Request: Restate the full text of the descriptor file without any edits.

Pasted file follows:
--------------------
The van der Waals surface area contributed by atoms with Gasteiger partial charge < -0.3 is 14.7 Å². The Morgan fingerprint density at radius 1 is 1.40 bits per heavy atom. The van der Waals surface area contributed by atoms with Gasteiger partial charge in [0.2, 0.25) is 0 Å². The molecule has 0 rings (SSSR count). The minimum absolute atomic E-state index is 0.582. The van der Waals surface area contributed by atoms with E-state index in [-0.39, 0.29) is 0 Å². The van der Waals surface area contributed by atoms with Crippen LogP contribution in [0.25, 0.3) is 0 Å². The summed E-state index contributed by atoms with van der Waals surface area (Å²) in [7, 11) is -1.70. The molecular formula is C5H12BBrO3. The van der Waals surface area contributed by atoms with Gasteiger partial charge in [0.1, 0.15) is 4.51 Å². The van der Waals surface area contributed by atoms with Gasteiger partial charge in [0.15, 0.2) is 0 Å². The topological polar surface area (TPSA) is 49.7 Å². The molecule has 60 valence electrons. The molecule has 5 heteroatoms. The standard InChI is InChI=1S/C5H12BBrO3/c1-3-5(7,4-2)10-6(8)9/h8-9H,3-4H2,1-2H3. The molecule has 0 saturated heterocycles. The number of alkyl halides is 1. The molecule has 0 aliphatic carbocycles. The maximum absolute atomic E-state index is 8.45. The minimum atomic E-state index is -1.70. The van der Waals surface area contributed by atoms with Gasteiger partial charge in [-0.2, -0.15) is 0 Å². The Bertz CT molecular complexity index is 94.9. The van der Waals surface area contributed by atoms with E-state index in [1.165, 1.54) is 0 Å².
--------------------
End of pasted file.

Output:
The van der Waals surface area contributed by atoms with Gasteiger partial charge < -0.3 is 14.7 Å². The Morgan fingerprint density at radius 1 is 1.40 bits per heavy atom. The van der Waals surface area contributed by atoms with Gasteiger partial charge in [0.2, 0.25) is 0 Å². The molecule has 0 rings (SSSR count). The minimum absolute atomic E-state index is 0.582. The van der Waals surface area contributed by atoms with E-state index in [-0.39, 0.29) is 0 Å². The van der Waals surface area contributed by atoms with Crippen LogP contribution in [0.25, 0.3) is 0 Å². The summed E-state index contributed by atoms with van der Waals surface area (Å²) in [7, 11) is -1.70. The molecular formula is C5H12BBrO3. The van der Waals surface area contributed by atoms with Gasteiger partial charge in [0.1, 0.15) is 4.51 Å². The van der Waals surface area contributed by atoms with Gasteiger partial charge in [0.15, 0.2) is 0 Å². The topological polar surface area (TPSA) is 49.7 Å². The molecule has 60 valence electrons. The molecule has 5 heteroatoms. The standard InChI is InChI=1S/C5H12BBrO3/c1-3-5(7,4-2)10-6(8)9/h8-9H,3-4H2,1-2H3. The molecule has 0 saturated heterocycles. The number of alkyl halides is 1. The molecule has 0 aliphatic carbocycles. The maximum absolute atomic E-state index is 8.45. The minimum atomic E-state index is -1.70. The van der Waals surface area contributed by atoms with Gasteiger partial charge in [-0.2, -0.15) is 0 Å². The Bertz CT molecular complexity index is 94.9. The van der Waals surface area contributed by atoms with E-state index in [1.165, 1.54) is 0 Å².